His last poster is Au bal des étudiants, «Composition inédite de Henri de Toulouse-Lautrec». Even though he was making his drawings into lithographs, he did not have time to do it: he spent the winter of 1900-1901, ill, in Bordeaux. Local art dealer and framer Imberti lent the artist a studio where he lived from October to April. In this studio, he painted portraits and made some drawings, including this composition. This was the last creation of the painterprintmaker. It is drawn with colour pencils, as he did after his stay in a psychiatric institution in 1899, and the image is applied to the stone with crayon (except the colours). As it is often the case, emphasis is given to one person and this is increased by the fact that Toulouse-Lautrec made the draft of the work only. An elegantly dressed couple goes to the ball but the first look of the spectator grabs only the masked lady and in particular her big breasts that the deep décolleté of her dress leaves naked. Then the eye goes into the details of her dress and then into the guy who accompanies her. While he is only sketched with the hat, the tailcoat and the waistcoat, the tall collar and the gloves, which form the traditional costume for nightlife in social events, at the end of the 19th century, his face stands out with the red colour. Like being drunk, he walks with the wide smile of complacency. Let’s notice that the faces drawn by Toulouse-Lautrec look like caricatures, just like the face of the disheveled student – typically a bohe-mian figure – disguised himself as a clown, and that of the rich man on the right. Disfigured and hard characteristics, intense life with a lot of movement make the poster highly expressive. At the end, the eye reaches the background where the orchestra with its conductor appears. The poster is an interesting evidence of the social life of the “Belle époque” in France (at the end of the 19th century and beginning of the 20th century, before World War I). It also evidences the stern look of the resentful, alcoholic and very sick artist... while collectors detach for themselves his works from the Parisian walls.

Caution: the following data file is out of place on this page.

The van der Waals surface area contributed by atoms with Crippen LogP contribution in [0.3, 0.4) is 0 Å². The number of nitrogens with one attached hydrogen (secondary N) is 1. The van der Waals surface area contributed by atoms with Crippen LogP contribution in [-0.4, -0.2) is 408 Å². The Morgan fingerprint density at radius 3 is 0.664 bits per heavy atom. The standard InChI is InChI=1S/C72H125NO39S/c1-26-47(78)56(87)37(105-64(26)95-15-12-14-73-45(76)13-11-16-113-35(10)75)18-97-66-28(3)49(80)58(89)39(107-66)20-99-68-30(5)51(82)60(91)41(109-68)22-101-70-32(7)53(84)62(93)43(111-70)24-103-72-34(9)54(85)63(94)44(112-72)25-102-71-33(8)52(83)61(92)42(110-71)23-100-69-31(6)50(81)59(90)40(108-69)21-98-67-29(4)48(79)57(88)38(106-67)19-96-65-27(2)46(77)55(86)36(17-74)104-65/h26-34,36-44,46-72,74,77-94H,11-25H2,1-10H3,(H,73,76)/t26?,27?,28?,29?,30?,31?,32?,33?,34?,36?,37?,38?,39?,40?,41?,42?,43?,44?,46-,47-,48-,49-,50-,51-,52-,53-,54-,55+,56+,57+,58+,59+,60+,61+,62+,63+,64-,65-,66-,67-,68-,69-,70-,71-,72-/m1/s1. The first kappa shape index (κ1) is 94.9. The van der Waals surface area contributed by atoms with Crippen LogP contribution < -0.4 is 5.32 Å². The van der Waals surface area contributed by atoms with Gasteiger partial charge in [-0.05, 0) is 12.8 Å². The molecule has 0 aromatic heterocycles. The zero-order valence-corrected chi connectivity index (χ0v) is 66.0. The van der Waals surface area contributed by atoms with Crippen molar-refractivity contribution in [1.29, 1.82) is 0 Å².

Thomas Bewick, an English printmaker, was the first one to use wood engraving systematically in his book A General History of Quadrupeds, published in 1790. With this technique relief printing is reborn for books illustration. It combines the ease of printing with the text, the high strength of the block that can withstand many printings and the detailed rendering of the image, similar to engraving. Born in England, this technique is spread all over Europe, the blocks are circulated everywhere, magnificent images illustrate both the Press and literary and scientific books. Up to the 20th century there are printmakers that choose wood engraving, due to the quality of the rendering of the details, despite the fact that this technique is extremely demanding.
After 1840, brothers George and Edward Dalziel, leading printmakers and publishers of the 19th century in England, cooperate with all famous designers of their country for the illustration of books with wood engravings. Their artistic prints decorate among others Shakespeare’s plays, Alice’s Adventures in Wonderland and Arabian Nights’ Entertainments.
Frenchman Gustave Doré’s creations have no limits: designer, editorial cartoonist, illustrator, painter, printmaker (lithographs and etchings) and sculptor, creating from the smallest sketch to monumental works, ranging from religion to satire. Globally well known for his illustrations – The Rime of the Ancient Mariner by Coleridge, Paradise lost by Milton, The Bible, Hell from The Divine Comedy by Dante – he does not engrave himself but he cooperates with the best wood engravers of his time, particularly with Héliodore Pisan, Paul Jonnard and François Pannemaker.